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What Is Medicine?Western and Eastern Approaches to Healing$
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Paul Unschuld

Print publication date: 2009

Print ISBN-13: 9780520257658

Published to California Scholarship Online: May 2012

DOI: 10.1525/california/9780520257658.001.0001

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Harvey and the Magna Carta

Harvey and the Magna Carta

Chapter:
67 Harvey and the Magna Carta
Source:
What Is Medicine?
Author(s):

Paul U. Unschuld

Publisher:
University of California Press
DOI:10.1525/california/9780520257658.003.0067

William Harvey (1578–1657) worked as an anatomist, carried out animal experiments, and was interested in life in the embryonic state. He asked many questions about nature and the organism. He learned about circulation as the ideal form of movement from Aristotle and also learned about the path of water. He also knew about alchemists and their distillations. He knew about the dominant role of the heart in the organism. He knew that the septum of the heart is impermeable, and he had learned that there is a lung circulation from Michael Serveto and Realdo Colombo. He knew that warmth sets things into movement, while cold leads to rigidity and solidification. He transferred, intentionally or not, the Magna Carta from English constitutional reality onto the constitution of the human organism. He focused on the circulation and the movement of the heart. He wrote an important work, De motu cordis, but he did not mention the soul even a single time.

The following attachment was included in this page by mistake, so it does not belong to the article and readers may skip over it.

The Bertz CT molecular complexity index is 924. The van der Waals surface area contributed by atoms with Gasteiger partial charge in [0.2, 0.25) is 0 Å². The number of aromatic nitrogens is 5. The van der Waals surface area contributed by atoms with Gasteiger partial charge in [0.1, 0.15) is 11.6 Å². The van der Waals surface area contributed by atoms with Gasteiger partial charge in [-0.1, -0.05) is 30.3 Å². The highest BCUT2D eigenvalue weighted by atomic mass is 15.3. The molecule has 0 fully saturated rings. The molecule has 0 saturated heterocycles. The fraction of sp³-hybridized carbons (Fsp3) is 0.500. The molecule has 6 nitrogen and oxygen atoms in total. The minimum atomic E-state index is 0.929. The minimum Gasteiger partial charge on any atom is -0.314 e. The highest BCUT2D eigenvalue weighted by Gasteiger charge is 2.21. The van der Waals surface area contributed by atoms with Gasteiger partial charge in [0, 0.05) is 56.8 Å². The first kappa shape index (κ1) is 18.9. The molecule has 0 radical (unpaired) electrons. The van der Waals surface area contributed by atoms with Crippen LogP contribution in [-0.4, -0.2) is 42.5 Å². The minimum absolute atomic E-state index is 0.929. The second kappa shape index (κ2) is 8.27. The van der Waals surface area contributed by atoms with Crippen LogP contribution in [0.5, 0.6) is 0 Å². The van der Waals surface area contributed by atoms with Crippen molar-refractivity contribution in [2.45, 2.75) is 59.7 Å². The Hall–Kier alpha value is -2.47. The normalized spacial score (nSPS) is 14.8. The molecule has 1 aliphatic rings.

Keywords:   animal experiments, embryonic state, solidification, movement of the heart, De motu cordis, soul

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